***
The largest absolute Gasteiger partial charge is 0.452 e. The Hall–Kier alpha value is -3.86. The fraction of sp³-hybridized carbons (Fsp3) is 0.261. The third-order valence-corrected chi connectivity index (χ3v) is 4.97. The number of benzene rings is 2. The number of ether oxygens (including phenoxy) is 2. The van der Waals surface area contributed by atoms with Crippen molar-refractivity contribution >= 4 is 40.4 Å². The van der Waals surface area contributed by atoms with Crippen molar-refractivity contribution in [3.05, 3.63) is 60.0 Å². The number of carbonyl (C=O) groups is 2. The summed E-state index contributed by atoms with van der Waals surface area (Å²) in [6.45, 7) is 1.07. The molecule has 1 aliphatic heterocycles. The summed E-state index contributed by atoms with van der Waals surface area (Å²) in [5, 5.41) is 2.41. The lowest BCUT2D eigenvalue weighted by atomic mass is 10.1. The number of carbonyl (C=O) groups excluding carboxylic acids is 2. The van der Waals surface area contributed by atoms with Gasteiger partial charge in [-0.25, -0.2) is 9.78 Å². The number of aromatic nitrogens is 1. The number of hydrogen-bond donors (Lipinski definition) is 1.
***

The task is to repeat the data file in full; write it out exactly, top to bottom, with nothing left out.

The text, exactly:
The largest absolute Gasteiger partial charge is 0.452 e. The Hall–Kier alpha value is -3.86. The fraction of sp³-hybridized carbons (Fsp3) is 0.261. The third-order valence-corrected chi connectivity index (χ3v) is 4.97. The number of benzene rings is 2. The number of ether oxygens (including phenoxy) is 2. The van der Waals surface area contributed by atoms with Crippen molar-refractivity contribution >= 4 is 40.4 Å². The van der Waals surface area contributed by atoms with Crippen molar-refractivity contribution in [3.05, 3.63) is 60.0 Å². The number of carbonyl (C=O) groups is 2. The summed E-state index contributed by atoms with van der Waals surface area (Å²) in [6.45, 7) is 1.07. The molecule has 1 aliphatic heterocycles. The summed E-state index contributed by atoms with van der Waals surface area (Å²) in [5, 5.41) is 2.41. The lowest BCUT2D eigenvalue weighted by atomic mass is 10.1. The number of carbonyl (C=O) groups excluding carboxylic acids is 2. The van der Waals surface area contributed by atoms with Gasteiger partial charge in [-0.25, -0.2) is 9.78 Å². The number of aromatic nitrogens is 1. The number of hydrogen-bond donors (Lipinski definition) is 1.